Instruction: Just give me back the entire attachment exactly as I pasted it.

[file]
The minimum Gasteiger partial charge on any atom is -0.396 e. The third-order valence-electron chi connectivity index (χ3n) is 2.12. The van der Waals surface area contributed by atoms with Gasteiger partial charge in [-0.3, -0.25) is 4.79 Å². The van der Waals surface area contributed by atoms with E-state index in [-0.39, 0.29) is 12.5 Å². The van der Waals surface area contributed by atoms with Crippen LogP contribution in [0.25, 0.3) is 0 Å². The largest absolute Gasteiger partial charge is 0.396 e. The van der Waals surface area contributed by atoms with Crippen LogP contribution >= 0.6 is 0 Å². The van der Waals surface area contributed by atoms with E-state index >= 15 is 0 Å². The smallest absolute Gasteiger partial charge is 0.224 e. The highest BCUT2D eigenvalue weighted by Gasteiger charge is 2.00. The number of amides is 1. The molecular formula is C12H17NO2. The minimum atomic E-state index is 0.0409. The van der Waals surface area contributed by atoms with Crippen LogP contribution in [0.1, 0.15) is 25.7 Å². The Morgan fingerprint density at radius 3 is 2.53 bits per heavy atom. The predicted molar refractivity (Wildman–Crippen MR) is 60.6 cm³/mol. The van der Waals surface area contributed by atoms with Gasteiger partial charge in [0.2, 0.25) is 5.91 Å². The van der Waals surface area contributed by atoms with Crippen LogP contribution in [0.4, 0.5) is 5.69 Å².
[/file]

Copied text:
The minimum Gasteiger partial charge on any atom is -0.396 e. The third-order valence-electron chi connectivity index (χ3n) is 2.12. The van der Waals surface area contributed by atoms with Gasteiger partial charge in [-0.3, -0.25) is 4.79 Å². The van der Waals surface area contributed by atoms with E-state index in [-0.39, 0.29) is 12.5 Å². The van der Waals surface area contributed by atoms with Crippen LogP contribution in [0.25, 0.3) is 0 Å². The largest absolute Gasteiger partial charge is 0.396 e. The van der Waals surface area contributed by atoms with Crippen LogP contribution >= 0.6 is 0 Å². The van der Waals surface area contributed by atoms with E-state index >= 15 is 0 Å². The smallest absolute Gasteiger partial charge is 0.224 e. The highest BCUT2D eigenvalue weighted by Gasteiger charge is 2.00. The number of amides is 1. The molecular formula is C12H17NO2. The minimum atomic E-state index is 0.0409. The van der Waals surface area contributed by atoms with Crippen LogP contribution in [0.1, 0.15) is 25.7 Å². The Morgan fingerprint density at radius 3 is 2.53 bits per heavy atom. The predicted molar refractivity (Wildman–Crippen MR) is 60.6 cm³/mol. The van der Waals surface area contributed by atoms with Gasteiger partial charge in [0.2, 0.25) is 5.91 Å². The van der Waals surface area contributed by atoms with Crippen LogP contribution in [0.4, 0.5) is 5.69 Å².